The Class of 1934

Alfred Hunt Howell '34
Al Howell, author, bibliophile, community leader and benefactor, and enthusiastic outdoorsman, died Apr. 23, 1996. He was the author of Who Made You? Theology, Science, and Human Responsibility (Praeger 1989) and the oldest recipient ever of a PhD from Columbia U., a feat he accomplished when he was 80. "Much more fun," he said at the time, "than doing recreational things."
A trustee of the American U. of Beirut from 1967-82, when the government of Lebanon awarded him its Order of the Cedars, he was also treasurer of the board. From 1963-66 he was president of the YMCA of Greater New York, which he served also as trustee and chairman of the finance committee of the Natl. Council. He was awarded the Y's highest honor, the Red Triangle. In 1972 our class presented him with its Award for Outstanding Achievement, citing "the quiet determination, conscientiousness, and common sense, which have been the basis of his success in all he has undertaken."
Al's wife, Ruth Rea Howell, Bill Rea's sister, died in 1993. Al's daughter, Ann Armstrong, survives, as do two sons, Alfred Hunt Jr. and Henry, and six grandchildren. To them we offer our sincere sympathies.
The Class of 1934

Robert Christian Kuser '34
Bob Kuser, who spent 31 years with Atlantic Products Corp. in Trenton, N.J., as treasurer, purchasing agent, and, upon retirement, director, died May 16, 1996, after a long illness. He was also a director for 37 years of Lenox, Inc., the world's largest producer of fine china, and an officer of two family concerns.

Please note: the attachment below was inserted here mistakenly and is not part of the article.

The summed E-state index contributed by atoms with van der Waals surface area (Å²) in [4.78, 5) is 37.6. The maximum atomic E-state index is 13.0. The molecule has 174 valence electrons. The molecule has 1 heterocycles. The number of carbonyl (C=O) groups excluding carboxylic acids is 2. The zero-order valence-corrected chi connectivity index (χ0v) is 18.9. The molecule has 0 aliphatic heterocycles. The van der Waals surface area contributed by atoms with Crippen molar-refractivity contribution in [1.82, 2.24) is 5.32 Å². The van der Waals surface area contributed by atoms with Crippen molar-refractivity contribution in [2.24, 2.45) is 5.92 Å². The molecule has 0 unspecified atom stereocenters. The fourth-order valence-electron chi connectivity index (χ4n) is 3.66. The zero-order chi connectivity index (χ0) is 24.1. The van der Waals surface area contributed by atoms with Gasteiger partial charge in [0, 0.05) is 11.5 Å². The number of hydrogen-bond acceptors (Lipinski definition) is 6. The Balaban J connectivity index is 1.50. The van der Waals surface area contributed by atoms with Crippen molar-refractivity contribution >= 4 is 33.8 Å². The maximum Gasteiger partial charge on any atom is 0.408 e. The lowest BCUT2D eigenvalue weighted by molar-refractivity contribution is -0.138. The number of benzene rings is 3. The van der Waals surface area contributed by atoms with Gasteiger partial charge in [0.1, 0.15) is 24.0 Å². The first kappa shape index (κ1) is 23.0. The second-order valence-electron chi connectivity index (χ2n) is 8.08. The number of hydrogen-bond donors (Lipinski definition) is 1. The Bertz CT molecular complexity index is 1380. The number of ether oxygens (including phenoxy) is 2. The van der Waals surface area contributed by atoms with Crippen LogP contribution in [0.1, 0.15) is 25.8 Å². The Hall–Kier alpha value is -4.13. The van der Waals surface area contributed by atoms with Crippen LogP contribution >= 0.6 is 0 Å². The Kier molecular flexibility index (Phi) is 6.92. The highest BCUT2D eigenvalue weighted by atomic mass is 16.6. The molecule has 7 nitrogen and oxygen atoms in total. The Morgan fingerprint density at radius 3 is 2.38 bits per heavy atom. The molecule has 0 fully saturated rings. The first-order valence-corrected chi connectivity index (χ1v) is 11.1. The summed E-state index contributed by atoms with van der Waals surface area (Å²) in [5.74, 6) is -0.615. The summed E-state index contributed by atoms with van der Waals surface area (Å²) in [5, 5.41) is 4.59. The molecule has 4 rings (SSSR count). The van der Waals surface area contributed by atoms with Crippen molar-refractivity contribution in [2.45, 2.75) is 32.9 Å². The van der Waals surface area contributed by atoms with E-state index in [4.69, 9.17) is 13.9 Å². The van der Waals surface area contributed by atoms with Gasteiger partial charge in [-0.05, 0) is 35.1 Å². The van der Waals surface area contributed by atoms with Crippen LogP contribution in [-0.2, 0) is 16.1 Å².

He served as chairman of our 24th and 26th reunions, which took place at his spacious brick home, Applewood House, on Rosedale Rd. outside Princeton. He bought the house and four and a half acres in 1950; and it was there he and his wife, Mary Louise Kelly, raised their family. She died in 1985; five years later Bob sold the place and moved to a condominium in Princeton.
For years Bob and his family spent summers at Spring Lake, N.J., where at the Bath & Tennis Club he was a director, tennis chairman, and one of the top players. Later he occupied an apartment in the nearby Breakers Hotel, the site in 1989 of a class mini-reunion.
Bob is survived by his sons, Robert C. Jr. '64 and J. Ward, and four grandchildren. To them we offer our sincere sympathies.
The Class of 1934

Robert Inskeep Rizer Jr. '34
Bob Rizer, who once recalled a British lord's comment that the one thing that impressed him most about life was the brevity of it, died Feb. 1, 1996, of cancer. He was 84. He died two days before his and his wife, Donna's, 56th wedding anniversary. For the last 26 years, he and Donna lived in Florida, the last 17 on Sanibel Island.
Like his brother, Dean, Bob grew up in Minneapolis, (where Dean lives still) and worked there for General Mills, Inc., before WWII. From 1942-46 he served as a lt. commander in the Navy, mostly in the Aleutians. In 1969 he and Donna sold their house on Lake Minnetonka outside Minneapolis, bought a motor sailer in San Diego, and with the help of their son and a friend of his sailed through the Panama Canal to Florida.
Surviving, besides his wife, Donna Dickinson Rizer (Smith '36), are a daughter, Gretchen, a son, Robert III, and four grandchildren. To them we offer our sincere sympathy.
The Class of 1934

Robert Henry Super '35 *41
Dr. Bob Super, professor emeritus of English at the U. of Michigan, died of a massive stroke Mar. 29, 1996. Born in Wilkes Barre and rooming for four years with George Fenner, another Wilkes Barre native, Bob majored in English, was Phi Beta Kappa, and earned a BLitt at Oxford in 1937 and a PhD at Princeton in 1941. He pursued his scholarship through a Fulbright, two Guggenheims, and other grants. He was chosen a Fellow of the British Academy in 1990. He taught English at several other colleges, and settled at the U. of Michigan in 1947. He retired in 1984.